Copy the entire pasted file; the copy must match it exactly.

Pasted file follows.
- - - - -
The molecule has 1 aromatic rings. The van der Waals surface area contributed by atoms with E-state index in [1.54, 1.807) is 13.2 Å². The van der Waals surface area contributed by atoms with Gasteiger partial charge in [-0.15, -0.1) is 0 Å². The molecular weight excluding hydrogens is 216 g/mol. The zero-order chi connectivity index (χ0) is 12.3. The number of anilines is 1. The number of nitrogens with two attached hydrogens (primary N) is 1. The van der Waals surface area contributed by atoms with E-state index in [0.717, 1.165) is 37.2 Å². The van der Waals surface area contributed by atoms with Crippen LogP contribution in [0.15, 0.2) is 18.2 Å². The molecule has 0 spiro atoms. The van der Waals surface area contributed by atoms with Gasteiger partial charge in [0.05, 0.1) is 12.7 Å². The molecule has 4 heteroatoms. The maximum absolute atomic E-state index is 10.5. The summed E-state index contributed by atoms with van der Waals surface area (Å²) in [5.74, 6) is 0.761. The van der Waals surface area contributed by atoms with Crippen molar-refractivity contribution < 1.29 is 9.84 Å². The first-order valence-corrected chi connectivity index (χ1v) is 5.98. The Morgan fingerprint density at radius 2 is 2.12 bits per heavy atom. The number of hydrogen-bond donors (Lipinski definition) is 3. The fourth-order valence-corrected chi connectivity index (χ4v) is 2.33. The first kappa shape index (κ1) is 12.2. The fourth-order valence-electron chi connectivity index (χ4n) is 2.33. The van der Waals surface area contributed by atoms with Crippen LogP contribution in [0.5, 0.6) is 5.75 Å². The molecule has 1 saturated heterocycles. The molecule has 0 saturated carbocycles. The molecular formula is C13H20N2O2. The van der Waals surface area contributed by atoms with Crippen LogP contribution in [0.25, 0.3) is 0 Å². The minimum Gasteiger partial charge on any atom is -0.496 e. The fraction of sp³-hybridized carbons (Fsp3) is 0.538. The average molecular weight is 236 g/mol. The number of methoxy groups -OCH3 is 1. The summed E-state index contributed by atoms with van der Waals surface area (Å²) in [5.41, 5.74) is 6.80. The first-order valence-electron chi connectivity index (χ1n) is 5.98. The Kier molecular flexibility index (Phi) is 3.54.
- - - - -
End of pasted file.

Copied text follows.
The molecule has 1 aromatic rings. The van der Waals surface area contributed by atoms with E-state index in [1.54, 1.807) is 13.2 Å². The van der Waals surface area contributed by atoms with Gasteiger partial charge in [-0.15, -0.1) is 0 Å². The molecular weight excluding hydrogens is 216 g/mol. The zero-order chi connectivity index (χ0) is 12.3. The number of anilines is 1. The number of nitrogens with two attached hydrogens (primary N) is 1. The van der Waals surface area contributed by atoms with E-state index in [0.717, 1.165) is 37.2 Å². The van der Waals surface area contributed by atoms with Crippen LogP contribution in [0.15, 0.2) is 18.2 Å². The molecule has 0 spiro atoms. The van der Waals surface area contributed by atoms with Gasteiger partial charge in [0.05, 0.1) is 12.7 Å². The molecule has 4 heteroatoms. The maximum absolute atomic E-state index is 10.5. The summed E-state index contributed by atoms with van der Waals surface area (Å²) in [5.74, 6) is 0.761. The van der Waals surface area contributed by atoms with Crippen molar-refractivity contribution < 1.29 is 9.84 Å². The first-order valence-corrected chi connectivity index (χ1v) is 5.98. The Morgan fingerprint density at radius 2 is 2.12 bits per heavy atom. The number of hydrogen-bond donors (Lipinski definition) is 3. The fourth-order valence-corrected chi connectivity index (χ4v) is 2.33. The first kappa shape index (κ1) is 12.2. The fourth-order valence-electron chi connectivity index (χ4n) is 2.33. The van der Waals surface area contributed by atoms with Crippen LogP contribution in [0.5, 0.6) is 5.75 Å². The molecule has 1 saturated heterocycles. The molecule has 0 saturated carbocycles. The molecular formula is C13H20N2O2. The van der Waals surface area contributed by atoms with Crippen LogP contribution in [0.25, 0.3) is 0 Å². The minimum Gasteiger partial charge on any atom is -0.496 e. The fraction of sp³-hybridized carbons (Fsp3) is 0.538. The average molecular weight is 236 g/mol. The number of methoxy groups -OCH3 is 1. The summed E-state index contributed by atoms with van der Waals surface area (Å²) in [5.41, 5.74) is 6.80. The first-order valence-electron chi connectivity index (χ1n) is 5.98. The Kier molecular flexibility index (Phi) is 3.54.